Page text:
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Scientists have confirmed what many suspected all along: We live in an imperfect world, filled with less-than-ideal choices. For example, in computing the solution to a problem with a large number of parts, we're forced to choose between efficient computation and an exact solution. If complete accuracy is essential, the computing process is likely to be slow and costly, whereas if we want a "fast and cheap" answer, there is no guarantee it will be exact. According to a recent study by Prof. Oded Goldreich of the Weizmann Institute's Computer Science and Applied Mathematics Department and his spouse, Prof. Dana Ron of the Electrical Engineering-Systems Department at Tel Aviv University, opting for efficiency over accuracy may very often yield results that are close enough to perfect to be useful in many applications.

Efficiency, in the case of computing, means a processing time that is relatively fast in comparison to the amount of data. If the time needed to carry out the computation grows at a steady rate relative to increasing input, it's considered to be fairly efficient. In comparison, processing that expands exponentially in relation to the data is inefficient and typically impractical.

For extremely large data sets, however, even computing at linear rates can be too slow to be feasible. For certain types of problems, Goldreich and Ron found a way to work with super efficiency - by developing a technique that reads just part of the data. What they had to sacrifice was absolute accuracy.

Their method was designed with networks in mind. Networks, such as the Internet, are large entities made up of sites, or nodes, and the links between them. Questions concerning networks may involve enormous amounts of data. They may ask, for instance, how connected is the network (i.e., can one get from any one point to any other point, and through how many different routes)? Or what is the average distance between two nodes? These issues affect research and planning in areas as diverse as computer networks, transportation and biological studies of gene and protein networks.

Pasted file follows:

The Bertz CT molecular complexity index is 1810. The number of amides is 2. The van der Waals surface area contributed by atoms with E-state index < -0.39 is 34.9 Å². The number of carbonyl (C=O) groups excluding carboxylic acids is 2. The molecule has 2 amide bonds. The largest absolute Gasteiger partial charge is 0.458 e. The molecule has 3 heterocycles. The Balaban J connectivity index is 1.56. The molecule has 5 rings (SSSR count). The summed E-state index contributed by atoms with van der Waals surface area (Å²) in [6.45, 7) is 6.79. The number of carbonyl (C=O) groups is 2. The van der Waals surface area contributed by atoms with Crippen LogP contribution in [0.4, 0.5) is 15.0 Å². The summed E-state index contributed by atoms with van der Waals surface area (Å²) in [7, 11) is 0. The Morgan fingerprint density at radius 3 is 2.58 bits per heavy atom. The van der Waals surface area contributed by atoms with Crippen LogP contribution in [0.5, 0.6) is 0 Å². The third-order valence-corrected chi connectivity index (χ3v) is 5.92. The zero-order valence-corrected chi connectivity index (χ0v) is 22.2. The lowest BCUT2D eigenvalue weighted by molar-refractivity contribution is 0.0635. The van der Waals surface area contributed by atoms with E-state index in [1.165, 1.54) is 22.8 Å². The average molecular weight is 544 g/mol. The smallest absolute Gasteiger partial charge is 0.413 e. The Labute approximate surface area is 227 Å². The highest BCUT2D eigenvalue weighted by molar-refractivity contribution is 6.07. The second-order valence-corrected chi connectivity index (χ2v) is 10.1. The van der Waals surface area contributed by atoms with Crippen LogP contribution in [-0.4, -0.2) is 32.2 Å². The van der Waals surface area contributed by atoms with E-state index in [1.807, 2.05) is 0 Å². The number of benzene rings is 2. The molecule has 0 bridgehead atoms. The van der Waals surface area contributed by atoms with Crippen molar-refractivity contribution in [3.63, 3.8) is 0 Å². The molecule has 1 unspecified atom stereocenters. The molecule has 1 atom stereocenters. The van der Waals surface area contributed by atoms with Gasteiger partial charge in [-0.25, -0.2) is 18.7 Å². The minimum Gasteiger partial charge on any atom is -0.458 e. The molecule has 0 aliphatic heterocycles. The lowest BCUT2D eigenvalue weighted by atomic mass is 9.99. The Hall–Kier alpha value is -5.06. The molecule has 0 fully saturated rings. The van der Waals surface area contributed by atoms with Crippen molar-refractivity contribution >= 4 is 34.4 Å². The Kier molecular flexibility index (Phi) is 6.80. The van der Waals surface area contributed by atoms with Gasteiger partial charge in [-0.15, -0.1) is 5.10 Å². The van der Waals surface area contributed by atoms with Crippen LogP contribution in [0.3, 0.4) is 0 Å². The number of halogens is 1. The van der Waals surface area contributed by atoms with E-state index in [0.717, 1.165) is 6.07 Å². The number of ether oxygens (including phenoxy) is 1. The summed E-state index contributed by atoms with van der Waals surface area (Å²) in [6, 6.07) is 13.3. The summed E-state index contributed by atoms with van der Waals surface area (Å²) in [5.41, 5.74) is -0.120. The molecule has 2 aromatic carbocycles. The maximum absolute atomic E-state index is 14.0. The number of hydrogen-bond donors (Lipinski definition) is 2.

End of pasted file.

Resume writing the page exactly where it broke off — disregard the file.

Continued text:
The standard algorithms (a computer's plans of action) one might use to answer these questions must analyze all of the data found in a network. So efficient are Goldreich and Ron's algorithms, they're dubbed sublinear (the processing needed is smaller than the input size); they randomly choose samples of network nodes and then scan only a portion of the immediate surroundings. Like election-time pollsters, who come close to predicting the actual election results on the basis of a representative sampling of voters, the scientists' method can produce approximate, but very close, answers on the basis of only a fraction of the data.

One of their algorithms, for example, can determine with near accuracy whether a given network is bipartite (separable into two parts). The nodes of a bipartite network can be partitioned such that all of its links are only to nodes in the opposite part. To process the data in a large network with a standard algorithm could range from time-consuming and expensive to futile. In contrast, the scientists' algorithm works by taking a random sample (sample size is determined by the size of the data list and can be as small as its square root) and then taking a small number of steps in random directions.

Thus in cases in which close is good enough, or better than nothing at all, Goldreich and Ron's algorithms may make a lot of sense. For a small loss in accuracy, the scientists gain a great deal of efficiency. And that, in an imperfect world, is close to ideal - a solution based on compromise.

How can we convince someone of something without giving away any information? Prof. Goldreich, whose work often deals with randomness and interaction, came up with the following story to illustrate the key to so-called zero-knowledge proofs:

On Olympus, the practical-minded Hera declared that all new nectar jugs, formerly of gold, be henceforth fashioned from silver. But perceptive Athena complained, claiming the nectar from the silver jugs did not taste as good as that from the gold ones. Zeus, already irritated with Hera's economizing, let loose his ire: "Let her be served 100 gourds of nectar, each poured at random from an old or a new jug, and let her tell them apart!" To Zeus' surprise, Athena correctly identified the source of each sip of nectar, convincing him there really was a difference.

Athena must have had a way of discerning one taste from the other. (Otherwise, even a goddess would have gotten the answer right only about half the time.) But her proof was based only on the randomness of the repeated servings, not on her means of identifying them, so Zeus learned nothing beyond the fact that she was right. Such zero-knowledge proofs are useful in designing secure computer systems.